Students applying to Rollins can use either the Common Application or Rollins College's own application. There is a $50 application fee, and students can opt to apply without sending ACT or SAT scores, though merit aid is much more likely to come to students who submit standardized test scores. Speaking of merit aid, the college awards a lot: 85% of students receive some kind of merit assistance. But if students want to be considered for this money, they need to be on their toes. The "priority" deadline for consideration for merit (non need-based) aid is the same as the Early Decision I deadline: November 1.
|Rollins' motto "Let There Be Light" is appropriate|
for the sun-dappled campus
individualized: regional admissions officers take great interest in their applicants and try to get to know the students very well during the process. Obviously this takes time, so students who want to go to Rollins and who are seeking merit aid should definitely start with an admissions tour before or during their junior year so that they are ready to submit a competitive application very early in their senior year.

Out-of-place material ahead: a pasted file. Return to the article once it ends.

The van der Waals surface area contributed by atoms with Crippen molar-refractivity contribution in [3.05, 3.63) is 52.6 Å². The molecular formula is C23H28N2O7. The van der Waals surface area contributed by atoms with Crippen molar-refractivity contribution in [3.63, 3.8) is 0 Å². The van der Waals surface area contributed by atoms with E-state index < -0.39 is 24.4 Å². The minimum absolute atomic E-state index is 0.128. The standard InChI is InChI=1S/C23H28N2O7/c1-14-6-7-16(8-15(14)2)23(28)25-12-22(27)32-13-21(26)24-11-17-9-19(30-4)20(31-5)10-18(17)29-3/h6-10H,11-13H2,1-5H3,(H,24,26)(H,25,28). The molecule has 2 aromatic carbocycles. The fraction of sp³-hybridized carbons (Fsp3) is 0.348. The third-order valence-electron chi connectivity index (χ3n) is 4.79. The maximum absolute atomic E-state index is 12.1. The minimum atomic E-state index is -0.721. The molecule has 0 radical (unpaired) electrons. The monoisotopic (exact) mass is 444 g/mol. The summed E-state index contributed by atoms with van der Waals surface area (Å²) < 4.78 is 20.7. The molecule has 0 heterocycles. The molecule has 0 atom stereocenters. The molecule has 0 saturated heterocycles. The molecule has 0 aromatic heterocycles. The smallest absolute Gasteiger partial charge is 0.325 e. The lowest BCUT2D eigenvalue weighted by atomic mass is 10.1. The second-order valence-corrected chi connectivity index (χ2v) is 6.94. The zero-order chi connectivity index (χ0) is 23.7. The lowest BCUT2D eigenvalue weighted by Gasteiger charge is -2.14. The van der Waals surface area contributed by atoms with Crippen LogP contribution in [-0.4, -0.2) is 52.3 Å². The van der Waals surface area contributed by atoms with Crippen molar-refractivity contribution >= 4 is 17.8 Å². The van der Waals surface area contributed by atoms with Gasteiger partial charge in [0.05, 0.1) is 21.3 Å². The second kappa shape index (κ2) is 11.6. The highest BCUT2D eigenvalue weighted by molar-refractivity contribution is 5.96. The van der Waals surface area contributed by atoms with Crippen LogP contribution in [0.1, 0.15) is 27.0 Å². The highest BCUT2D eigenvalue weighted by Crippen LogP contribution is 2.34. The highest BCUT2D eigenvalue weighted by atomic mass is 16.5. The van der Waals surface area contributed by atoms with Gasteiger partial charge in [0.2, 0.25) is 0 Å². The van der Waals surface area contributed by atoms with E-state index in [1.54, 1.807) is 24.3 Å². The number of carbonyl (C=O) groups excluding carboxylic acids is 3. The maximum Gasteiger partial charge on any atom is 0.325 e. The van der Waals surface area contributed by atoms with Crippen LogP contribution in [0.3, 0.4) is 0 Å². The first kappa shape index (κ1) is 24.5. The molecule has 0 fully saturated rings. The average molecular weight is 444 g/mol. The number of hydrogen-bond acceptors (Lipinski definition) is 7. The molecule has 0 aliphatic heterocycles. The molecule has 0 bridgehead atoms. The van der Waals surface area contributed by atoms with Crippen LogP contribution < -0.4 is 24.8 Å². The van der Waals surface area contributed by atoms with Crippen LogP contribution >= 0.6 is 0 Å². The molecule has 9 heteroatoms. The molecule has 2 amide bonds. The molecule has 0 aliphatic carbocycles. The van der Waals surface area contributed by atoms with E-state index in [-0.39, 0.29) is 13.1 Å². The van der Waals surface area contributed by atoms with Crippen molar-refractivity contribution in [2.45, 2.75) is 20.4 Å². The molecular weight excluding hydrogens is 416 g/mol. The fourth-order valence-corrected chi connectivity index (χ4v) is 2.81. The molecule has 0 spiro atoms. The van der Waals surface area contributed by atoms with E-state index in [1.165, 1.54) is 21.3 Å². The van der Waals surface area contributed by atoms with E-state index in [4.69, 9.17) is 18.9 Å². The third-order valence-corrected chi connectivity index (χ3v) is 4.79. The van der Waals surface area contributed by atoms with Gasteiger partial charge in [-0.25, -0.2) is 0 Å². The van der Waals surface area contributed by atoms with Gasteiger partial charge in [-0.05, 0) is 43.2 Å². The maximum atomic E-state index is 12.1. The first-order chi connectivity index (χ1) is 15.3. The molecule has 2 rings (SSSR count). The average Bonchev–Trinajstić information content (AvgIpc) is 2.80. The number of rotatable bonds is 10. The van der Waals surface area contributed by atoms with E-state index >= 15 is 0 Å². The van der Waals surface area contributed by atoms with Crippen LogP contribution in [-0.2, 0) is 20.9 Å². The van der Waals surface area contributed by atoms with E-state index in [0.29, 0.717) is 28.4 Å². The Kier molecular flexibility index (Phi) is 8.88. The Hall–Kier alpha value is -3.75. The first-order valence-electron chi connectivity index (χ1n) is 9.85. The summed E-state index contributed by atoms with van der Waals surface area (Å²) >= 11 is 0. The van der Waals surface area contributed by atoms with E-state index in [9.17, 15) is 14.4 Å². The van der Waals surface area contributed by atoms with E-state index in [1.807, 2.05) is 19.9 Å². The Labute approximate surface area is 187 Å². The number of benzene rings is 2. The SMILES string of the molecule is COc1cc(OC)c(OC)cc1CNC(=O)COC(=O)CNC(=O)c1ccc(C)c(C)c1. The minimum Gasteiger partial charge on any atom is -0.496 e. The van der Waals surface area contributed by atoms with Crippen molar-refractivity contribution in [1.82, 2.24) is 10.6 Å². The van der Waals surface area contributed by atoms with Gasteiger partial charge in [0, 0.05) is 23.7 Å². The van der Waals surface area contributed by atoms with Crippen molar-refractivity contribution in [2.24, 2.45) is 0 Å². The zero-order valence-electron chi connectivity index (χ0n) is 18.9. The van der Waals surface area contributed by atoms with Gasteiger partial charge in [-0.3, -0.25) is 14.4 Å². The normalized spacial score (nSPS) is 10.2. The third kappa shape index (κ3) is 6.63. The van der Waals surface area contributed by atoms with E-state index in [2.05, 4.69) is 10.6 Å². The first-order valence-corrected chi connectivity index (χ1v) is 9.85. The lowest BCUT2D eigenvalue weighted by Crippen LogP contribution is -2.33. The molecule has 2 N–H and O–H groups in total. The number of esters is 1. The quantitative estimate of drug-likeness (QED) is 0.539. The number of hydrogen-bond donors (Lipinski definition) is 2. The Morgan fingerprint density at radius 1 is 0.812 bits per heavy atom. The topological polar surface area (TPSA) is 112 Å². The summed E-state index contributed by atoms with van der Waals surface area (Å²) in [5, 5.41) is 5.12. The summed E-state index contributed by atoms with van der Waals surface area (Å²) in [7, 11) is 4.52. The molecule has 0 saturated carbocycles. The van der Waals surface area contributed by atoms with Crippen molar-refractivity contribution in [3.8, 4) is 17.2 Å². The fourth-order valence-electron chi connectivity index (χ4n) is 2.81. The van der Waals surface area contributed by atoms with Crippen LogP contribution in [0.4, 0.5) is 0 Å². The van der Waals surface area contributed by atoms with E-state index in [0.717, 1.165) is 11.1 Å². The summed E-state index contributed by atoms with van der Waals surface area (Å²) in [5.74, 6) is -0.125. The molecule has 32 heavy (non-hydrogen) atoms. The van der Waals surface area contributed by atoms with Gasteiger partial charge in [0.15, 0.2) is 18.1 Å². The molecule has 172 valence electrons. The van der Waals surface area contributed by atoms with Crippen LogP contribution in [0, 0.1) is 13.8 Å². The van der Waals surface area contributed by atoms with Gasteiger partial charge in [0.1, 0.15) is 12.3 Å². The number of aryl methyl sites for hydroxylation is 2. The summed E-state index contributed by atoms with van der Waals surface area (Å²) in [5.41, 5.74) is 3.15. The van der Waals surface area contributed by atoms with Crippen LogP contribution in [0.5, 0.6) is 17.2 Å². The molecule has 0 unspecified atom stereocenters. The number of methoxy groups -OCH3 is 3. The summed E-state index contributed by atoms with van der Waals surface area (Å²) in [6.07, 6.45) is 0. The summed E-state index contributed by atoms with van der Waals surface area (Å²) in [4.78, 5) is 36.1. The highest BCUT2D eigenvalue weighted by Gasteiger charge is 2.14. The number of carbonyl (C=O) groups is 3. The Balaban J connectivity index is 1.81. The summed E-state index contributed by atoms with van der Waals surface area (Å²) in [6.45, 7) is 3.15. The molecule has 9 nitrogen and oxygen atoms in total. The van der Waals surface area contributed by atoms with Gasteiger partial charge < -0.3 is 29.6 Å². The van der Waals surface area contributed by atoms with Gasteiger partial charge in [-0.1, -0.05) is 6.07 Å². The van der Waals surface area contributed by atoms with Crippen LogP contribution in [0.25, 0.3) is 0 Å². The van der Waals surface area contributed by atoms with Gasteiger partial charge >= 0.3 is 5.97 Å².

I really enjoyed my tour experience at Rollins, I made my reservation by phone and was warmly welcomed when I arrived at the office. The admissions office had multiple TV displays welcoming the students their for the days' tour ("Rollins welcomes Jenna from Marquette High School in Chesterfield, Missouri", for example) which delighted the parents and embarrassed the kids. My 10AM Monday tour had students from Florida, Texas, Missouri, New York, Massachusetts, Georgia and Minnesota. My tour guide was candid, thorough and funny. She was not shy about expressing her opinions (such as the feeling that Rollins' men's sports teams lose more than the women's teams) and her love for Rollins was clear. After the hour and ten minute long tour we had an info session that attempted to model Rollins' discussion based classroom model. Instead of watching a video we were encouraged to ask questions of the admission counselor who gave detailed, complete answers.